Wayne Swan’s recent diatribe in The Monthly about the evils of mining billionaires would have been comical, a nostalgic trip back to the class war caricatures of the 1890s, were he not Treasurer of Australia.
Had Mr Swan been truly interested in talking about maintaining a vibrant, high income economy, he would have focussed on what the high dollar is doing to many domestic industries; how convergence is making previously shielded industries, like retail, trade-exposed; or how technology is reducing the demand for labour.
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In my response to Mr Swan’s essay published in the Australian Financial Review today (available online here), I wrote about the vast structural changes our economy is undergoing and the challenges they present to maintaining growth in middle incomes in a developed economy like ours.
And as for vested interests? Well, as I point out in the AFR, it is the job of Governments to defend the national interest against vested interests – and Swan’s track record, whether it is the miners or the pubs and clubs, has been one of buckling to vested interests.
Last year in an effort to have a whack at News Ltd the Government set up an inquiry into the news media. The Finkelstein report has now been published recommending the establishment of a News Media Council to regulate all media including blogs and newspapers.
On behalf of the Coalition, I rejected that recommendation (the only one of the Report) – on my blog and on Lateline – emphasising that we believe in a free and diverse media. Increasing government regulation of news media is neither necessary nor desirable in a free society in which the news media, and journalists, play as essential a role as do legislators like myself.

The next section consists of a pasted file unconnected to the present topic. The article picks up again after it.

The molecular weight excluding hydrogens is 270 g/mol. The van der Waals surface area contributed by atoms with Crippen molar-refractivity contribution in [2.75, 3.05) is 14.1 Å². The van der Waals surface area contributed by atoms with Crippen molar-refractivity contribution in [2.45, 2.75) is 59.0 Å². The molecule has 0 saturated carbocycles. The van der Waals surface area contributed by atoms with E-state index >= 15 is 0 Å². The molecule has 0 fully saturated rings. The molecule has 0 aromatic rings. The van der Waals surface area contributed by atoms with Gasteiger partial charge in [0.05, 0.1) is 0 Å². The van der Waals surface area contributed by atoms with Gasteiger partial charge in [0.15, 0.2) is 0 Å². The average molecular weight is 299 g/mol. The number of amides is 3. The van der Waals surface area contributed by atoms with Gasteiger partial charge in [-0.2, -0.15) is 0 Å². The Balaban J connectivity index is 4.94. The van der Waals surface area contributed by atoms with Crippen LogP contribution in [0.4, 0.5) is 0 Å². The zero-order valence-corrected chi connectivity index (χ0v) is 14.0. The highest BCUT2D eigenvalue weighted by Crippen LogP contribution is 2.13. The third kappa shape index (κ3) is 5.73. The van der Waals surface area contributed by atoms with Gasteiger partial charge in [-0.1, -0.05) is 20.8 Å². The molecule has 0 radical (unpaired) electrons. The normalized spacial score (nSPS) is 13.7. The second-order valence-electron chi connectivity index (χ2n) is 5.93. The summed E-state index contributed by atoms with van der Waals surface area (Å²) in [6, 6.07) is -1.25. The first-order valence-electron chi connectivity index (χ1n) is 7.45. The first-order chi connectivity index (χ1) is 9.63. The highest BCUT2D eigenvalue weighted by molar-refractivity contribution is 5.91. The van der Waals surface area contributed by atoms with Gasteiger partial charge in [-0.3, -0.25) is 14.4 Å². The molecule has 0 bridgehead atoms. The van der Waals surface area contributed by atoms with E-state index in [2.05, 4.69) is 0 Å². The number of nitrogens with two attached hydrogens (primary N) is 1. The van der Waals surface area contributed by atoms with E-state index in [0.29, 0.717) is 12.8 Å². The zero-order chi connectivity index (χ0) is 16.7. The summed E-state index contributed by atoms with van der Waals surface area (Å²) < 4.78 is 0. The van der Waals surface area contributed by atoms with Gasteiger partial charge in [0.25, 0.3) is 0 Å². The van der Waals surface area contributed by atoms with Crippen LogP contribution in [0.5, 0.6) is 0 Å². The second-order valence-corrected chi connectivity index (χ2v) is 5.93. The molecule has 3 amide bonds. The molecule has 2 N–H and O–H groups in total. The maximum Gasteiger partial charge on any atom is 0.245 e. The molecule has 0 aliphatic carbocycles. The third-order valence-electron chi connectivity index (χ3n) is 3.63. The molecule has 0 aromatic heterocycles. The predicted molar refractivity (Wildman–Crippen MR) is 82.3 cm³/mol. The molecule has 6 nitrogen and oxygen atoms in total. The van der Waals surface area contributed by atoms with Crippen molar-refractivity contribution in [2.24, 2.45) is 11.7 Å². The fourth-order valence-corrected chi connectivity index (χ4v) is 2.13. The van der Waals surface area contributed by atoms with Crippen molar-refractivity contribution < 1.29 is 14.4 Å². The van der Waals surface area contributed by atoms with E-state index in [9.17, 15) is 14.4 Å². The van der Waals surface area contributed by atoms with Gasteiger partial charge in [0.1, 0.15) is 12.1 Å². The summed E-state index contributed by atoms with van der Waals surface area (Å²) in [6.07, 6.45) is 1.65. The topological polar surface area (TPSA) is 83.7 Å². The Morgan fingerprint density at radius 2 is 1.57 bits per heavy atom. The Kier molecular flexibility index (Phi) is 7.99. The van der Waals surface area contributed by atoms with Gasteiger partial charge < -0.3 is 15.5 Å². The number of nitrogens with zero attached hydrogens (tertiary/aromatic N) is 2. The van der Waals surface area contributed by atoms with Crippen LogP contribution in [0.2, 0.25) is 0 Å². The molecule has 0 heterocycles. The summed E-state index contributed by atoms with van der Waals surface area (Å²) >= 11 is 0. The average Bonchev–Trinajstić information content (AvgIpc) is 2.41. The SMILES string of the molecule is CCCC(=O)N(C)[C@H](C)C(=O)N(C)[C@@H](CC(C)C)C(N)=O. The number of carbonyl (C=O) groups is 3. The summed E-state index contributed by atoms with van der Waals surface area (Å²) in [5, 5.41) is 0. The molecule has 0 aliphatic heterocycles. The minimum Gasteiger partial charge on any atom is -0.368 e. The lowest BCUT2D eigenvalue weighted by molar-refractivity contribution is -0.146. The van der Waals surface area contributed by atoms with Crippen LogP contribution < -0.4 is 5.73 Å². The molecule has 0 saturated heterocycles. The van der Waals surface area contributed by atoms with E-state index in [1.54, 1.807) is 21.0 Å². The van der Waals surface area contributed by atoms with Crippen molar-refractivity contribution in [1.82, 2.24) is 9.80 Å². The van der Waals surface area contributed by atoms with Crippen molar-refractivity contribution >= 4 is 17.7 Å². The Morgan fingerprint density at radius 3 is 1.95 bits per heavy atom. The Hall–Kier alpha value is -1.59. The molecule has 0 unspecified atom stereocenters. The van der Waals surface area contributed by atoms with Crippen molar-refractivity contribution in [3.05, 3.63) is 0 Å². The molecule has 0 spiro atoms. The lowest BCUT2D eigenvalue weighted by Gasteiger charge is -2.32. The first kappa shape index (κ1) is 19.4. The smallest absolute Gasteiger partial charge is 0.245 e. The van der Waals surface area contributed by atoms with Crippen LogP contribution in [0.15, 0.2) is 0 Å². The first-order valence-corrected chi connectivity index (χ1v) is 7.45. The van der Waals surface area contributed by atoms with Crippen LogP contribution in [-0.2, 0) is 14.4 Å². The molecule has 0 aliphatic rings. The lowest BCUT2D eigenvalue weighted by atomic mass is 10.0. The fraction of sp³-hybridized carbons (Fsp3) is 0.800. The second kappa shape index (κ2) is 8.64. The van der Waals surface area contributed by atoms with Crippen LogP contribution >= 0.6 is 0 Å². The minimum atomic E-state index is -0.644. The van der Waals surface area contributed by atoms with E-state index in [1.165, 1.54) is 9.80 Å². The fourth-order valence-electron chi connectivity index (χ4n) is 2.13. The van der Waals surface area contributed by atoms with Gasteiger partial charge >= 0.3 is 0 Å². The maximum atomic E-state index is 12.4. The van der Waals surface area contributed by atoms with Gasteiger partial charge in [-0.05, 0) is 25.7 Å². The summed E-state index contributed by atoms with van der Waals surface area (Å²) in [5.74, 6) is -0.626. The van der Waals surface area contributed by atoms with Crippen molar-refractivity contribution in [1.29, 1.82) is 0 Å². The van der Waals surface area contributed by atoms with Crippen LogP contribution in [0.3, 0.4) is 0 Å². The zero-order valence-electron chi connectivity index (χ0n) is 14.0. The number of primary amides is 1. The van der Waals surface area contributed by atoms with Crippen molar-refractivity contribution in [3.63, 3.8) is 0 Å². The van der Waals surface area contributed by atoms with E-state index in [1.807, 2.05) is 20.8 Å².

Regrettably I was obliged to publish a detailed rebuttal of the IPA’s John Roskam, for a very misleading op-ed in the Australian Financial Review, about the Coalition’s position.
Launch of Community of Schools in the Eastern Suburbs
Bondi Pavilion provided relief from the downpour to host the launch of Cosies (Community of Schools in the Eastern Suburbs). Cosies is a partnership of the 13 public schools in the Wentworth electorate, joining together to share knowledge, resources and expertise for both cultural and academic enrichment.
Gabrielle Upton, Member for Vaucluse and Parliamentary Secretary for Tertiary Education, and I were thrilled to join Principals and Deputies from all schools, P&C members, parents and students at the launch,.
The ceremony was led by Michelle Tye, School Captain of Rose Bay Secondary College and the very able Joshua King, a Year 1 student from Bronte Public School, standing on a block beside her. Costa Georgiadis, the new host of Gardening Australia and a former student of Rose Bay Public School, revved the room up by handing out freshly grown vegetables. His passion for locally grown food is finding a new outlet in the Cosies program.
Wentworth Veterans’ Forum
My good friend and colleague, Shadow Minister for Veterans’ Affairs, Senator Michael Ronaldson, recently visited the electorate to talk with veterans at Club Bondi Junction about how to improve the delivery of vital Government services.
The youngest World War II veterans are now in the 80s and we have a strong responsibility to look after the members of the ‘Greatest Generation’ who did so much for this country. Senator Ronaldson fielded a range of questions and shared his ideas for ensuring the Department of Veterans’ Affairs is more responsive to the needs of our veterans.